Sea salts’ flaky crystals, infused with the trace minerals and unique essence of the ocean, bring texture to food and oomph to its flavor.
All culinary salts–edible minerals buried in rock deposits or dissolved in the ocean–are fundamentally the same compound of sodium and chloride ions. What wakes up your tastebuds, however, is that tiny fraction of “other”: the impurities.
Sea salts’ flaky crystals, infused with the trace minerals and unique essence of the ocean, bring texture to food and oomph to its flavor–in the way that taking a deep breath of morning shore air adds life to your lungs. And for the health-conscious among you, the intensity of the seasoning lets you use less sodium in your recipes, to boot.
Eleven years ago, while shopping at a local health-food store one day, Steve Cook, a third-generation lobsterman from Bailey Island, Maine, had an epiphany when he saw sea salt on the counter and realized, “We have an ocean, and everyone knows lobsters cooked in seawater taste better.” So he got into the salt business.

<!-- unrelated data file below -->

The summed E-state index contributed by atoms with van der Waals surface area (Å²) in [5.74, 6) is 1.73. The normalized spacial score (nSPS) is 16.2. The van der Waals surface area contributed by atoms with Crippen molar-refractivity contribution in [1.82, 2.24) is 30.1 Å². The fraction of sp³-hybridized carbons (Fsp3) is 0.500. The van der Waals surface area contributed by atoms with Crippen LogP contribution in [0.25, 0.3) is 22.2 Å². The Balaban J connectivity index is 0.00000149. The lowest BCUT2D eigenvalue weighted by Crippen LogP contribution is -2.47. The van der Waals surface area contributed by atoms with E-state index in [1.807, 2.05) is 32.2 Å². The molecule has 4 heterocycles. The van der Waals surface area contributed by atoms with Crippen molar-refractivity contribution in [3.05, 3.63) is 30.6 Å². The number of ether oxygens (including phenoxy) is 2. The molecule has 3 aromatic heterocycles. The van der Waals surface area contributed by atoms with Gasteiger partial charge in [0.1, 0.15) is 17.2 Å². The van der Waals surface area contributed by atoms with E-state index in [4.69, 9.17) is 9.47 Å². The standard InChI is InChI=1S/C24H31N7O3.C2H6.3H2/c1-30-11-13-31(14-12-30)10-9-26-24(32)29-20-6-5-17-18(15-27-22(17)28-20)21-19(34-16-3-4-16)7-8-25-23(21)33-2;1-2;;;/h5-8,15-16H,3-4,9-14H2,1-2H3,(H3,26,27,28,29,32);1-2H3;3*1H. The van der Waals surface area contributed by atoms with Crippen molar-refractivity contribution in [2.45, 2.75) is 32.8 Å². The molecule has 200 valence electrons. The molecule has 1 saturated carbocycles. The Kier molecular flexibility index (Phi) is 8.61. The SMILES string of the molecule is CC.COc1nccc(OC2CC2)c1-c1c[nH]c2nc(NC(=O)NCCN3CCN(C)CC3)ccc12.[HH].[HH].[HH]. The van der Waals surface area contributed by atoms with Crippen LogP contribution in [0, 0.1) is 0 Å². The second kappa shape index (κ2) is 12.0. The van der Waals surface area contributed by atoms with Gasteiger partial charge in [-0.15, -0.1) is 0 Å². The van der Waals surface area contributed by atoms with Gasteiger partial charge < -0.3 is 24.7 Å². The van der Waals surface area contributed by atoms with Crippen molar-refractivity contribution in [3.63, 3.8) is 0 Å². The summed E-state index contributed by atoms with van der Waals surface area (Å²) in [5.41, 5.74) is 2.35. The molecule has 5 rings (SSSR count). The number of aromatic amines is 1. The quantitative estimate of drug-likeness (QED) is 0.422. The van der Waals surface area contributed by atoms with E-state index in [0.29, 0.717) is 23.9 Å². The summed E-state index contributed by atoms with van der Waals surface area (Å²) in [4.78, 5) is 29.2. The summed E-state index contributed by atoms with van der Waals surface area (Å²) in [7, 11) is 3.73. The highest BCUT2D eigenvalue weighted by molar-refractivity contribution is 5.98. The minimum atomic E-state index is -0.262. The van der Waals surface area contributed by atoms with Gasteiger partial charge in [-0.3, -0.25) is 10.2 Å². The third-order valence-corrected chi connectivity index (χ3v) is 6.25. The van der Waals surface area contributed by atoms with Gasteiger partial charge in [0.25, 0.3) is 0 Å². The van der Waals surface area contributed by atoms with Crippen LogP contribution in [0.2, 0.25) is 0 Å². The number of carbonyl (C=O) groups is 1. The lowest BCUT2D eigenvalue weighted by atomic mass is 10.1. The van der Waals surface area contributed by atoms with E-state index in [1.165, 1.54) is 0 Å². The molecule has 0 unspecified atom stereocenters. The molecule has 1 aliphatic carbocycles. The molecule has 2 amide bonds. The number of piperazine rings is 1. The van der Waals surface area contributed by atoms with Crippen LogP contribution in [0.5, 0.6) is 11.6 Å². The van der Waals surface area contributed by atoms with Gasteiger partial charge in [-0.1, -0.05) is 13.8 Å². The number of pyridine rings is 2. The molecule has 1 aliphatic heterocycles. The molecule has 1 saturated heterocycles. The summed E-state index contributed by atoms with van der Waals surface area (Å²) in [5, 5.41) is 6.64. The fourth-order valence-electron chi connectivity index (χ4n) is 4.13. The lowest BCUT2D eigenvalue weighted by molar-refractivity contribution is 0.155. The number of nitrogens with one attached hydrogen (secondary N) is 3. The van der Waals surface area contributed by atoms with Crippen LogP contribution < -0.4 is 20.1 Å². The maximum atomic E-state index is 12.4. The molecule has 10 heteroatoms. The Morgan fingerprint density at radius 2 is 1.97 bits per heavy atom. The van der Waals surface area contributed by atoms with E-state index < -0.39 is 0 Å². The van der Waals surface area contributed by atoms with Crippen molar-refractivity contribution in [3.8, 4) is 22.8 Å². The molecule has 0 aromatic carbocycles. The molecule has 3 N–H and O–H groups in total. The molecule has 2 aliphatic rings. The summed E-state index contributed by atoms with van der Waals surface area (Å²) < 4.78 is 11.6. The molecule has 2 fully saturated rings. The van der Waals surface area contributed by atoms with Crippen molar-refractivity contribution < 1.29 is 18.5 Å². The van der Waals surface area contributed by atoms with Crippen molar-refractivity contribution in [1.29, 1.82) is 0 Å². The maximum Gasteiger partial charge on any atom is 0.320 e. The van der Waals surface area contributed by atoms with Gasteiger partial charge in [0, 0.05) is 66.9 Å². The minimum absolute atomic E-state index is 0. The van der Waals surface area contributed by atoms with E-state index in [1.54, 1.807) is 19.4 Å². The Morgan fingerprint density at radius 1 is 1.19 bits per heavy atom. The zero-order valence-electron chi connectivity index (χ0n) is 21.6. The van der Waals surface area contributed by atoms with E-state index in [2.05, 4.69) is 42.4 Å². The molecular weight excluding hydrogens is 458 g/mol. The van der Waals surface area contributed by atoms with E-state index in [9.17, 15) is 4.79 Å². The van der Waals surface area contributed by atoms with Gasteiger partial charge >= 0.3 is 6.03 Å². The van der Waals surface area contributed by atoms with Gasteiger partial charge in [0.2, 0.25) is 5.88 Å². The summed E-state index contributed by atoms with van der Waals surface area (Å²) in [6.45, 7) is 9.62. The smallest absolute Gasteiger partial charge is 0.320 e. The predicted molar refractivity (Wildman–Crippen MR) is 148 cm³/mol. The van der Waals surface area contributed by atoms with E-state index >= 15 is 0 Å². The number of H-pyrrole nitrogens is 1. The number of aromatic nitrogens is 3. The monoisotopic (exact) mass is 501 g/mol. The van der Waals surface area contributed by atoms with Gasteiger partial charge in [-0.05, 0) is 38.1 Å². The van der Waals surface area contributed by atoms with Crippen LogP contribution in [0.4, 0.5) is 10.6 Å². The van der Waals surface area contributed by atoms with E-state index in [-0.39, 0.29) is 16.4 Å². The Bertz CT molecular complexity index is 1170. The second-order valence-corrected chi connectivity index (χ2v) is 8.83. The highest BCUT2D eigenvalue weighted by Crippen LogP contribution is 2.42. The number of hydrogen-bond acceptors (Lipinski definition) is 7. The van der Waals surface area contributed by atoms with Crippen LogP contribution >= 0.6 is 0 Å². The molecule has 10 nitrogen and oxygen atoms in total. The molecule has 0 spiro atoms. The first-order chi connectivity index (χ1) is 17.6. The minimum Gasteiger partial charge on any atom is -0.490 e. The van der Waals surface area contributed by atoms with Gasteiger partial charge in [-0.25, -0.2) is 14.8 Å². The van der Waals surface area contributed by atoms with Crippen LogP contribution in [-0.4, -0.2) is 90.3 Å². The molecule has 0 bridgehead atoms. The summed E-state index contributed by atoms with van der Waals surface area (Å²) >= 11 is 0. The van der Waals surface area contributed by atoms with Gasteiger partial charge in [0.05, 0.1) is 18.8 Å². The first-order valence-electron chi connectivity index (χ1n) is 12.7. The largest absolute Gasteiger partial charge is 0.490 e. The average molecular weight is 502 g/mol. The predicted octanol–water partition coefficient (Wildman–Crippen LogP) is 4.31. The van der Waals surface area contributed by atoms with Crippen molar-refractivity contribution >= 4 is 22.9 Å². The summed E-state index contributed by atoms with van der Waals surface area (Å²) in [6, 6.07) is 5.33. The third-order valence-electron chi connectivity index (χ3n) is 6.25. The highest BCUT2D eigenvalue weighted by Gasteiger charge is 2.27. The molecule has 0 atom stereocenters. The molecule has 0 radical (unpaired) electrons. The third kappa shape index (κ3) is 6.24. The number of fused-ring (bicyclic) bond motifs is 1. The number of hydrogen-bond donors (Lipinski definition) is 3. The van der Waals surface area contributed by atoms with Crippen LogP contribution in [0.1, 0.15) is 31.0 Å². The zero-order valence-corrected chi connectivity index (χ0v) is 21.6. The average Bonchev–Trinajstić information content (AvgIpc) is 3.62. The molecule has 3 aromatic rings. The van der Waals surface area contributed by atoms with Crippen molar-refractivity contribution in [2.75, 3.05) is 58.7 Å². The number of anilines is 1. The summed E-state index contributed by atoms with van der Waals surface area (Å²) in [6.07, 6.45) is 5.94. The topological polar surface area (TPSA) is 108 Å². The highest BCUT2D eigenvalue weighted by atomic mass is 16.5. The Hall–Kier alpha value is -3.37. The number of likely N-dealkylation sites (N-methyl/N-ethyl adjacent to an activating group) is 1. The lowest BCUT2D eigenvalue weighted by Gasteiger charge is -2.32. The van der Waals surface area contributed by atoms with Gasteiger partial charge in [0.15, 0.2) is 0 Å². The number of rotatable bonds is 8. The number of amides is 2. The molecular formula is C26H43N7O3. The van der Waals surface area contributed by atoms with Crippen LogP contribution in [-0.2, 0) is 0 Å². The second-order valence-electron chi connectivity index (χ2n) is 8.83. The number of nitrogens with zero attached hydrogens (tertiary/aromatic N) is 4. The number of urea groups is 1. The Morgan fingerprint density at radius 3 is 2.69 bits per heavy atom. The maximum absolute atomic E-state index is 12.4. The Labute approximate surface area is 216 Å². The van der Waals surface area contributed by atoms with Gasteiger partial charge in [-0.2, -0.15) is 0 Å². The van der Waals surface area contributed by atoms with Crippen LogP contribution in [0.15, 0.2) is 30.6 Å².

He began by boiling a few gallons of ocean water from Casco Bay on his kitchen stove. He sold it in one-ounce packages: Add to a quart of tap water for “instant” seawater.
Today, his Maine Sea Salt Company, now based Down East in Marshfield, Maine, pumps about 7,000 gallons of Bucks Harbor seawater at a time into shallow pools inside 200-foot-long solar-tent greenhouses, where evaporation will eventually leave about 1,500 pounds of salt to be collected. The firm sells 15,000 to 20,000 pounds of salt a year, including natural, seasoned, and even smoked varieties, each building on what Cook touts as the layering of crisp, sweet, and saline tastes.
Cook’s neighbor, Quoddy Mist, harvests salt from the Bay of Fundy. Instead of solar tents, however, Quoddy evaporates seawater in a converted sardine processing plant at the head of the Lubec Narrows. Among the company’s products are herb and garden blends, smoked salts, and fusion seasonings of sea salt with sea vegetables such as alaria, dulse, and kombu.
We all need salt to survive, but the flavor you take in with it provides the real life.
Where to Find It
Maine Sea Salt Company